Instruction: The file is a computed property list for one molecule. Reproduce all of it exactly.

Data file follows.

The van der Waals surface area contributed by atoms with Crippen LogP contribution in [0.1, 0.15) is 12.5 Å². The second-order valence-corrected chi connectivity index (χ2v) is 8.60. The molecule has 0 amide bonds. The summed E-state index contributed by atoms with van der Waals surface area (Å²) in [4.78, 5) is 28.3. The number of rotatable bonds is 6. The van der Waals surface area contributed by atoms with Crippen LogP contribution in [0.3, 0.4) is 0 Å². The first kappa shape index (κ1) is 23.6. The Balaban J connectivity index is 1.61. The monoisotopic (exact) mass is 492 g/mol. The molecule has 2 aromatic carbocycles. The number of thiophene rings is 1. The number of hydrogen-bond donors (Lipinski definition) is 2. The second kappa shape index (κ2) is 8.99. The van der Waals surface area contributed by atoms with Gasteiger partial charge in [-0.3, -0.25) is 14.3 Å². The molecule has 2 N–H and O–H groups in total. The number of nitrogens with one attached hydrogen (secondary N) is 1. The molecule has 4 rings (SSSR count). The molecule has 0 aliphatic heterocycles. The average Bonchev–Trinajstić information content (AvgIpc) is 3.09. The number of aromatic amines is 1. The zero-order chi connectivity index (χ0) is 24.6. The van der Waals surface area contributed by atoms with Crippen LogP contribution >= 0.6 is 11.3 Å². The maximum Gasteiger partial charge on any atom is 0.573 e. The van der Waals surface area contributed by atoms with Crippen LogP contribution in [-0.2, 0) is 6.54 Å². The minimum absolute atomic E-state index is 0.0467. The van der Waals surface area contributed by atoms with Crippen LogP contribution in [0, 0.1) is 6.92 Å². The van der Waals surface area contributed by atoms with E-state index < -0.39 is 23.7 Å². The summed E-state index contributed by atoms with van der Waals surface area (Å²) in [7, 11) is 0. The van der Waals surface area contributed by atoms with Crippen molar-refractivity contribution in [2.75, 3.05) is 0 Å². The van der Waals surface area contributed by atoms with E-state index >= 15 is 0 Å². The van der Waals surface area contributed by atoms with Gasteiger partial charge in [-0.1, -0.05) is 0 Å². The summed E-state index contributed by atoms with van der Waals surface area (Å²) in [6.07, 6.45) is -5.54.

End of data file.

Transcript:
The van der Waals surface area contributed by atoms with Crippen LogP contribution in [0.1, 0.15) is 12.5 Å². The second-order valence-corrected chi connectivity index (χ2v) is 8.60. The molecule has 0 amide bonds. The summed E-state index contributed by atoms with van der Waals surface area (Å²) in [4.78, 5) is 28.3. The number of rotatable bonds is 6. The van der Waals surface area contributed by atoms with Crippen LogP contribution in [0.3, 0.4) is 0 Å². The first kappa shape index (κ1) is 23.6. The Balaban J connectivity index is 1.61. The monoisotopic (exact) mass is 492 g/mol. The molecule has 2 aromatic carbocycles. The number of thiophene rings is 1. The number of hydrogen-bond donors (Lipinski definition) is 2. The second kappa shape index (κ2) is 8.99. The van der Waals surface area contributed by atoms with Gasteiger partial charge in [-0.3, -0.25) is 14.3 Å². The molecule has 2 N–H and O–H groups in total. The number of nitrogens with one attached hydrogen (secondary N) is 1. The molecule has 4 rings (SSSR count). The molecule has 0 aliphatic heterocycles. The average Bonchev–Trinajstić information content (AvgIpc) is 3.09. The number of aromatic amines is 1. The zero-order chi connectivity index (χ0) is 24.6. The van der Waals surface area contributed by atoms with Crippen LogP contribution >= 0.6 is 11.3 Å². The maximum Gasteiger partial charge on any atom is 0.573 e. The van der Waals surface area contributed by atoms with Crippen LogP contribution in [-0.2, 0) is 6.54 Å². The minimum absolute atomic E-state index is 0.0467. The van der Waals surface area contributed by atoms with Crippen LogP contribution in [0, 0.1) is 6.92 Å². The van der Waals surface area contributed by atoms with E-state index < -0.39 is 23.7 Å². The summed E-state index contributed by atoms with van der Waals surface area (Å²) in [7, 11) is 0. The van der Waals surface area contributed by atoms with Crippen molar-refractivity contribution in [2.75, 3.05) is 0 Å². The van der Waals surface area contributed by atoms with E-state index >= 15 is 0 Å². The van der Waals surface area contributed by atoms with Gasteiger partial charge in [-0.1, -0.05) is 0 Å². The summed E-state index contributed by atoms with van der Waals surface area (Å²) in [6.07, 6.45) is -5.54.